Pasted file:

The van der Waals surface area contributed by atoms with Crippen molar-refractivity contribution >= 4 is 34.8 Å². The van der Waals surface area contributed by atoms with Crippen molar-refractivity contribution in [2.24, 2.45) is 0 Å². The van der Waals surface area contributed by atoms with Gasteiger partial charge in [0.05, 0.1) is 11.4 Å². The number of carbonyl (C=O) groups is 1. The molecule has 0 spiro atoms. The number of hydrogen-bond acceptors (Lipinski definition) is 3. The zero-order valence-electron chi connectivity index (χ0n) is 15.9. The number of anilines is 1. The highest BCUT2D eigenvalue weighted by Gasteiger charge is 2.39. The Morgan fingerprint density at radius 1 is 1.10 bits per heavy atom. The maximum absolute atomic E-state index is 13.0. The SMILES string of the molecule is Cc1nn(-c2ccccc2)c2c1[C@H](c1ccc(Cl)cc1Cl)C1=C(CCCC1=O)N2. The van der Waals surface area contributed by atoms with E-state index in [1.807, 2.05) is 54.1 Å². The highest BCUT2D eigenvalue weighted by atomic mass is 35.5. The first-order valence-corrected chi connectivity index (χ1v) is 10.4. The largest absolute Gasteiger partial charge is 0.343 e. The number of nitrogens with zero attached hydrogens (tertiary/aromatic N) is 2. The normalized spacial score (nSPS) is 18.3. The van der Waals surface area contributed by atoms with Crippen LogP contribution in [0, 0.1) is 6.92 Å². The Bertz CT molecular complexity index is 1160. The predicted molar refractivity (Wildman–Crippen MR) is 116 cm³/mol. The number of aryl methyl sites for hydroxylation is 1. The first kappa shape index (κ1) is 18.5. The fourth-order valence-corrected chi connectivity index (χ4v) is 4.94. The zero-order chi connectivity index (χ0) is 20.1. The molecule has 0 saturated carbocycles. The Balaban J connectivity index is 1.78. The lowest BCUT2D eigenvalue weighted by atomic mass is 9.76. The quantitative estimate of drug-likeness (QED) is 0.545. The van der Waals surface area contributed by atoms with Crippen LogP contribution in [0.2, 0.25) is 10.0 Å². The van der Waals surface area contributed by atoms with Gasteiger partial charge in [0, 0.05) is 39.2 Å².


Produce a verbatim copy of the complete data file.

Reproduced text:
The van der Waals surface area contributed by atoms with Crippen molar-refractivity contribution >= 4 is 34.8 Å². The van der Waals surface area contributed by atoms with Crippen molar-refractivity contribution in [2.24, 2.45) is 0 Å². The van der Waals surface area contributed by atoms with Gasteiger partial charge in [0.05, 0.1) is 11.4 Å². The number of carbonyl (C=O) groups is 1. The molecule has 0 spiro atoms. The number of hydrogen-bond acceptors (Lipinski definition) is 3. The zero-order valence-electron chi connectivity index (χ0n) is 15.9. The number of anilines is 1. The highest BCUT2D eigenvalue weighted by Gasteiger charge is 2.39. The Morgan fingerprint density at radius 1 is 1.10 bits per heavy atom. The maximum absolute atomic E-state index is 13.0. The SMILES string of the molecule is Cc1nn(-c2ccccc2)c2c1[C@H](c1ccc(Cl)cc1Cl)C1=C(CCCC1=O)N2. The van der Waals surface area contributed by atoms with E-state index in [1.807, 2.05) is 54.1 Å². The highest BCUT2D eigenvalue weighted by atomic mass is 35.5. The first-order valence-corrected chi connectivity index (χ1v) is 10.4. The largest absolute Gasteiger partial charge is 0.343 e. The number of nitrogens with zero attached hydrogens (tertiary/aromatic N) is 2. The normalized spacial score (nSPS) is 18.3. The van der Waals surface area contributed by atoms with Crippen LogP contribution in [0, 0.1) is 6.92 Å². The Bertz CT molecular complexity index is 1160. The predicted molar refractivity (Wildman–Crippen MR) is 116 cm³/mol. The number of aryl methyl sites for hydroxylation is 1. The first kappa shape index (κ1) is 18.5. The fourth-order valence-corrected chi connectivity index (χ4v) is 4.94. The zero-order chi connectivity index (χ0) is 20.1. The molecule has 0 saturated carbocycles. The Balaban J connectivity index is 1.78. The lowest BCUT2D eigenvalue weighted by atomic mass is 9.76. The quantitative estimate of drug-likeness (QED) is 0.545. The van der Waals surface area contributed by atoms with Crippen LogP contribution in [0.2, 0.25) is 10.0 Å². The van der Waals surface area contributed by atoms with Gasteiger partial charge in [0, 0.05) is 39.2 Å².